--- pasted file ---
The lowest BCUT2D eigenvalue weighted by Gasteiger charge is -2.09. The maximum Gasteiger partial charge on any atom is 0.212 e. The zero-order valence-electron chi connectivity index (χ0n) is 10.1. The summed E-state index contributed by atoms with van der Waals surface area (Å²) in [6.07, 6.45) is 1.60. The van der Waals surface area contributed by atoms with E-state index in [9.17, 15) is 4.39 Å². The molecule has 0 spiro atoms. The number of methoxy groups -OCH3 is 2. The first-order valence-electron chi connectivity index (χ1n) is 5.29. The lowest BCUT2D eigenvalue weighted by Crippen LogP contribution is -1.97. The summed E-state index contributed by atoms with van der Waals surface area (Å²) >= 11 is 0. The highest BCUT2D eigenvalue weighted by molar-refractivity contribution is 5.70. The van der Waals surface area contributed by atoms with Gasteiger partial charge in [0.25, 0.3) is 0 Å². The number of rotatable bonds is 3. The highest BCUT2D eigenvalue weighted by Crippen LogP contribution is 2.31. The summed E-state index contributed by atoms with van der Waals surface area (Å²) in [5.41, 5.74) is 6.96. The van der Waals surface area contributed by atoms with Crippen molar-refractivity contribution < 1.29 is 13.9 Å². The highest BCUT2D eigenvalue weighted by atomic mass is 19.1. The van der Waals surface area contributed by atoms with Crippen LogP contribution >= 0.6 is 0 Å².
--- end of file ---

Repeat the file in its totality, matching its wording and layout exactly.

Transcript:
The lowest BCUT2D eigenvalue weighted by Gasteiger charge is -2.09. The maximum Gasteiger partial charge on any atom is 0.212 e. The zero-order valence-electron chi connectivity index (χ0n) is 10.1. The summed E-state index contributed by atoms with van der Waals surface area (Å²) in [6.07, 6.45) is 1.60. The van der Waals surface area contributed by atoms with E-state index in [9.17, 15) is 4.39 Å². The molecule has 0 spiro atoms. The number of methoxy groups -OCH3 is 2. The first-order valence-electron chi connectivity index (χ1n) is 5.29. The lowest BCUT2D eigenvalue weighted by Crippen LogP contribution is -1.97. The summed E-state index contributed by atoms with van der Waals surface area (Å²) >= 11 is 0. The highest BCUT2D eigenvalue weighted by molar-refractivity contribution is 5.70. The van der Waals surface area contributed by atoms with Gasteiger partial charge in [0.25, 0.3) is 0 Å². The number of rotatable bonds is 3. The highest BCUT2D eigenvalue weighted by Crippen LogP contribution is 2.31. The summed E-state index contributed by atoms with van der Waals surface area (Å²) in [5.41, 5.74) is 6.96. The van der Waals surface area contributed by atoms with Crippen molar-refractivity contribution < 1.29 is 13.9 Å². The highest BCUT2D eigenvalue weighted by atomic mass is 19.1. The van der Waals surface area contributed by atoms with Crippen LogP contribution >= 0.6 is 0 Å².